datastax-java-driver.advanced.metadata {
  schema.enabled = true
  token-map.enabled = true

This will save CPU and memory resources, but you lose some driver features:

  • if schema is disabled, session.getMetadata().getKeyspaces() will always be empty: your application won’t be able to inspect the database schema dynamically.
  • if the token map is disabled, session.getMetadata().getTokenMap() will always be empty, and you lose the ability to use token-aware routing.

Note that disabling the schema implicitly disables the token map (because computing the token map requires the keyspace replication settings).

Perhaps more interestingly, metadata can be filtered to a specific subset of keyspaces. This is handy if you connect to a shared cluster that holds data for multiple applications:

datastax-java-driver.advanced.metadata {
  schema.refreshed-keyspaces = [ "users", "inventory" ]

To get a sense of the time spent on metadata refreshes, enable debug logs and look for entries like this:

[s0-io-0] DEBUG c.d.o.d.i.c.m.s.q.CassandraSchemaQueries - [s0] Schema queries took 88 ms
[s0-admin-0] DEBUG c.d.o.d.i.c.m.s.p.CassandraSchemaParser - [s0] Schema parsing took 71 ms
[s0-admin-0] DEBUG c.d.o.d.i.c.metadata.DefaultMetadata - [s0] Refreshing token map (only schema has changed)
[s0-admin-0] DEBUG c.d.o.d.i.c.m.token.DefaultTokenMap - [s0] Computing keyspace-level data for {system_auth={class=org.apache.cassandra.locator.SimpleStrategy, replication_factor=1}, system_schema={class=org.apache.cassandra.locator.LocalStrategy}, system_distributed={class=org.apache.cassandra.locator.SimpleStrategy, replication_factor=3}, system={class=org.apache.cassandra.locator.LocalStrategy}, system_traces={class=org.apache.cassandra.locator.SimpleStrategy, replication_factor=2}}
[s0-admin-0] DEBUG c.d.o.d.i.c.m.token.DefaultTokenMap - [s0] Computing new keyspace-level data for {class=org.apache.cassandra.locator.SimpleStrategy, replication_factor=1}
[s0-admin-0] DEBUG c.d.o.d.i.c.m.token.KeyspaceTokenMap - [s0] Computing keyspace-level data for {class=org.apache.cassandra.locator.SimpleStrategy, replication_factor=1} took 12 ms
[s0-admin-0] DEBUG c.d.o.d.i.c.m.token.DefaultTokenMap - [s0] Computing new keyspace-level data for {class=org.apache.cassandra.locator.LocalStrategy}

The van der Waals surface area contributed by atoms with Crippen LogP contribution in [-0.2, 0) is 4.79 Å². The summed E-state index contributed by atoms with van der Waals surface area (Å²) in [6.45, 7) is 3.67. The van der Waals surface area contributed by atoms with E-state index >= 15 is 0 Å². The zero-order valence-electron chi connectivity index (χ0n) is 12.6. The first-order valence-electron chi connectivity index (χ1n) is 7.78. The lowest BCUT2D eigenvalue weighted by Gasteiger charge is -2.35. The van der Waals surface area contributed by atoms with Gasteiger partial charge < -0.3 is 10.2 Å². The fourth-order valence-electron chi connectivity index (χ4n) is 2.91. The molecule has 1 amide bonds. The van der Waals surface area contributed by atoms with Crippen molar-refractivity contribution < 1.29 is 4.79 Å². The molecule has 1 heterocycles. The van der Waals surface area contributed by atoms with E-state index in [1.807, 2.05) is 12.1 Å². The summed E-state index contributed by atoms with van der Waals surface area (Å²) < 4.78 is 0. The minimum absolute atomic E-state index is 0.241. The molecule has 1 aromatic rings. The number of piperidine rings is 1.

[s0-admin-0] DEBUG c.d.o.d.i.c.m.token.KeyspaceTokenMap - [s0] Computing keyspace-level data for {class=org.apache.cassandra.locator.LocalStrategy} took 1 ms
[s0-admin-0] DEBUG c.d.o.d.i.c.m.token.DefaultTokenMap - [s0] Computing new keyspace-level data for {class=org.apache.cassandra.locator.SimpleStrategy, replication_factor=3}
[s0-admin-0] DEBUG c.d.o.d.i.c.m.token.KeyspaceTokenMap - [s0] Computing keyspace-level data for {class=org.apache.cassandra.locator.SimpleStrategy, replication_factor=3} took 54 us
[s0-admin-0] DEBUG c.d.o.d.i.c.m.token.DefaultTokenMap - [s0] Computing new keyspace-level data for {class=org.apache.cassandra.locator.SimpleStrategy, replication_factor=2}
[s0-admin-0] DEBUG c.d.o.d.i.c.m.token.KeyspaceTokenMap - [s0] Computing keyspace-level data for {class=org.apache.cassandra.locator.SimpleStrategy, replication_factor=2} took 98 us
[s0-admin-0] DEBUG c.d.o.d.i.c.metadata.DefaultMetadata - [s0] Rebuilding token map took 32 ms
[s0-admin-0] DEBUG c.d.o.d.i.c.metadata.MetadataManager - [s0] Applying schema refresh took 34 ms


The driver receives push notifications of schema and topology changes from the Cassandra cluster. These signals are debounced, meaning that rapid series of events will be amortized, for example:

  • if multiple schema objects are created or modified, only perform a single schema refresh at the end.
  • if a node’s status oscillates rapidly between UP and DOWN, wait for gossip to stabilize and only apply the last state.